I would also encourage any musicians who can adopt the same performance discipline that Bernard used in his improvisations, (MIDI recording, no quotation of the original melody or previous performances) to post their own improvised choruses to SongTrellis.There are 1031 other chord sequences listed on SongTrellis to work with. 

 I think it's very valuable to have improvised examples that show what can be done improvisationally with the listings in The Changes. It would also be neat to have other folks take their turns on the changes Mr. Chinn has already used  so that we can experience the different moods that can be created on the same chord changes.

Translating for the Duke

Duke Ellington wrote thousands of works throughout his career. As marvelous and protean as his work was, jazz musicians have easy access to the music for only several handfuls of his compositions. Till last week I had managed to track down and post chord-only arrangements for only 25 of them on SongTrellis.

About six months ago, I found a sheet music collection "Rediscovered Ellington" that listed 70 or so piano arrangements of his songs. There were a few of the Ellington war horses on display there but many others were listed that I had never heard before. It was very frustrating to discover that the publisher had printed all of  the arrangements without naming the chords Ellington was using. This meant that it was fairly easy to play the main melody for a tune, but very difficult to apprehend the harmony that he was using.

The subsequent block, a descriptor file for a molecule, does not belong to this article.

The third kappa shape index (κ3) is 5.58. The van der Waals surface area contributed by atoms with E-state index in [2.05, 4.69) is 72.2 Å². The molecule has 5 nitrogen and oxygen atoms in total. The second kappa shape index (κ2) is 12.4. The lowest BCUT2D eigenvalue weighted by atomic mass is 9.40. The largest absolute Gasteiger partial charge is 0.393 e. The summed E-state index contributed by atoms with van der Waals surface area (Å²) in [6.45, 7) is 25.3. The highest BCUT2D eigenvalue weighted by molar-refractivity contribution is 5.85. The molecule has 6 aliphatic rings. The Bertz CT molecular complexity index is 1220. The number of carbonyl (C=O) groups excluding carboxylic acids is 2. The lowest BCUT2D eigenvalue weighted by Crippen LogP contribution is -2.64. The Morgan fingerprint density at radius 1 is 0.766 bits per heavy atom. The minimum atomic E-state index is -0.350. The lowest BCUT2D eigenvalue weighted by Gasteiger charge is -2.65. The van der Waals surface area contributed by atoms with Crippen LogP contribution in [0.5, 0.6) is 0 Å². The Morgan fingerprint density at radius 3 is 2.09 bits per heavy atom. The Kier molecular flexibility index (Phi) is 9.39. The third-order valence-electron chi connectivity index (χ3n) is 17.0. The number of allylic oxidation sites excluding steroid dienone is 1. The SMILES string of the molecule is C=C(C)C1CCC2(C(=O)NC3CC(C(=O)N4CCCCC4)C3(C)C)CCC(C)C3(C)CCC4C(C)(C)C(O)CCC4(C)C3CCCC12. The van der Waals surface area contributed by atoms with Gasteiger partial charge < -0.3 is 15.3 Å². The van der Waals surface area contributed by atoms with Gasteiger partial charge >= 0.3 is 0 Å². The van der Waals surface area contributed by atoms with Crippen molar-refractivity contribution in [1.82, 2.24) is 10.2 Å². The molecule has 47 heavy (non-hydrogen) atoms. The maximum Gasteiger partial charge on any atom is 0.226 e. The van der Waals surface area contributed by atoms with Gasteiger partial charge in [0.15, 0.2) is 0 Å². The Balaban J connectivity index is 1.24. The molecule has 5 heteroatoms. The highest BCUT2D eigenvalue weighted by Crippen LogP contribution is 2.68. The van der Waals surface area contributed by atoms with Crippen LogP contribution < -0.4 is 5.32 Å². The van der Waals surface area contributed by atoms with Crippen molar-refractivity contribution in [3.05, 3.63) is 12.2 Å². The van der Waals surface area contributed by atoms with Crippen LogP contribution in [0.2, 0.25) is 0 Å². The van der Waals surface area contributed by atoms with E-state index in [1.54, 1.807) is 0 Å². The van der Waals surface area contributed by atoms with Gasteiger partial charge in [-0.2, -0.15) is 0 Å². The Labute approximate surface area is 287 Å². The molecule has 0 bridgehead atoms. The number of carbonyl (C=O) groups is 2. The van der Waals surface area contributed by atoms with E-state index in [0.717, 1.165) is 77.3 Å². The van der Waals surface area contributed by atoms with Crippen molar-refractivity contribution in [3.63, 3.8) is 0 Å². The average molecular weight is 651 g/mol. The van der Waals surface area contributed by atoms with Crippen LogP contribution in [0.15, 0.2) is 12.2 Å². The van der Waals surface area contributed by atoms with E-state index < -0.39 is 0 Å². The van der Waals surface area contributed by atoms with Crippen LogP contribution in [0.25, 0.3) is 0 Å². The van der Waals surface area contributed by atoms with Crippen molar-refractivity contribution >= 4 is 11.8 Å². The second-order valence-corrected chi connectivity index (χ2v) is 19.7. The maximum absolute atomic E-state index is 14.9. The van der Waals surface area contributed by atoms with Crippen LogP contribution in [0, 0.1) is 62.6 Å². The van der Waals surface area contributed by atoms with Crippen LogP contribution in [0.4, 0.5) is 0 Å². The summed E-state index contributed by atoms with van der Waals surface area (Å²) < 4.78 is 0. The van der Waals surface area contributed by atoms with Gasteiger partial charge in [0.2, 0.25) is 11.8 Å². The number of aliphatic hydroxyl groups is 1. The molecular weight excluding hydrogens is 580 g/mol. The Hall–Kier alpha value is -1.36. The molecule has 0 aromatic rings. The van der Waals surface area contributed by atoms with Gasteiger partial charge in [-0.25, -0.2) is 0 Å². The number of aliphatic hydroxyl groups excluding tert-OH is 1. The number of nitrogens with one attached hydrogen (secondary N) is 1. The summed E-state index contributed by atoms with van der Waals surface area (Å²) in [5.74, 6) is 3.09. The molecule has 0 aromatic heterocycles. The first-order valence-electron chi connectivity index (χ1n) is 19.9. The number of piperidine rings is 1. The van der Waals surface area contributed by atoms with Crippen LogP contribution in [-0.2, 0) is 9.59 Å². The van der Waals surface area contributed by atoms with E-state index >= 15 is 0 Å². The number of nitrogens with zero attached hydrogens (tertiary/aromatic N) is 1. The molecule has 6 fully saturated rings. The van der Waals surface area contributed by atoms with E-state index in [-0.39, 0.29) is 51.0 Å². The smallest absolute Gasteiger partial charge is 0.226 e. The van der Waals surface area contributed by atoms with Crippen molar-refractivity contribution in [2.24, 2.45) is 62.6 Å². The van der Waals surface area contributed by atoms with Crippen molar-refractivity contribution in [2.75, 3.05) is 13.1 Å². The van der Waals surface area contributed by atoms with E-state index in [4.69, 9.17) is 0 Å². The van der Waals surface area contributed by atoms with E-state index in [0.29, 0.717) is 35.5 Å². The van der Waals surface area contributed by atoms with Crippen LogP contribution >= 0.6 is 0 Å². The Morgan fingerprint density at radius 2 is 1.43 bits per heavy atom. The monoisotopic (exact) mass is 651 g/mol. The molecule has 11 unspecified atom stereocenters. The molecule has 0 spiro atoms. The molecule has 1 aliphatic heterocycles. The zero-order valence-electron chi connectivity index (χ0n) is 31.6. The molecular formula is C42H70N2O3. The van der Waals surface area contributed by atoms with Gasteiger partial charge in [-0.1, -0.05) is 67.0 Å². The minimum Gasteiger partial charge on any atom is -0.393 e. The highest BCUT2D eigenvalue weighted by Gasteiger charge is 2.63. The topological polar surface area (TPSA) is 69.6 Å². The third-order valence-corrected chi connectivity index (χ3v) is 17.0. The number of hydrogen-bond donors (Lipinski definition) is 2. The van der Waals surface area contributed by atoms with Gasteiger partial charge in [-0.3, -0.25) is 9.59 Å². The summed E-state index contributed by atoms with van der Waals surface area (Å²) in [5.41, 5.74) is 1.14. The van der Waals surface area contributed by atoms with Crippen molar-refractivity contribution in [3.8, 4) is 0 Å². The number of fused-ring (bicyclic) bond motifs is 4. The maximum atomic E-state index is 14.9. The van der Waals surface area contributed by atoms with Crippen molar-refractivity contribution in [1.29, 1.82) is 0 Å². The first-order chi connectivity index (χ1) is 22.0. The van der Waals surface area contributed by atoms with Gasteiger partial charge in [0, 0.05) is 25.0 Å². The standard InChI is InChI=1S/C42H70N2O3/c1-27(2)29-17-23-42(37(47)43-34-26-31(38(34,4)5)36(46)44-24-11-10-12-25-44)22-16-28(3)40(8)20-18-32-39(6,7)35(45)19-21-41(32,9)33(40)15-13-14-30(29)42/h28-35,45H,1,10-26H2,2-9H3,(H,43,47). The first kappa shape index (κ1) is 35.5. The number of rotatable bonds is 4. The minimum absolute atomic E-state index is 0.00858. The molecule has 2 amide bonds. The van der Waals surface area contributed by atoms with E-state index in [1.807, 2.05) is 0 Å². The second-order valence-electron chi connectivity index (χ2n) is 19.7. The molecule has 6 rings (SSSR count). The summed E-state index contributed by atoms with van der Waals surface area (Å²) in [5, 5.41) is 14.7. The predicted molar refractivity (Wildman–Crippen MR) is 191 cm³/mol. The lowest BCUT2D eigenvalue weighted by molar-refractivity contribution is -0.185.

If a score doesn't include chord symbols, many jazz musicians are severely handicapped when they try to create a solo for that tune. Even if your ear and knowledge of harmony is very good it's still very easy to get lost in such a setting. Beyond that, you had to be a reasonably proficient pianist or had to have a pianist friend who was willing to sight read one of the tunes repeatedly so that you could hear the harmony.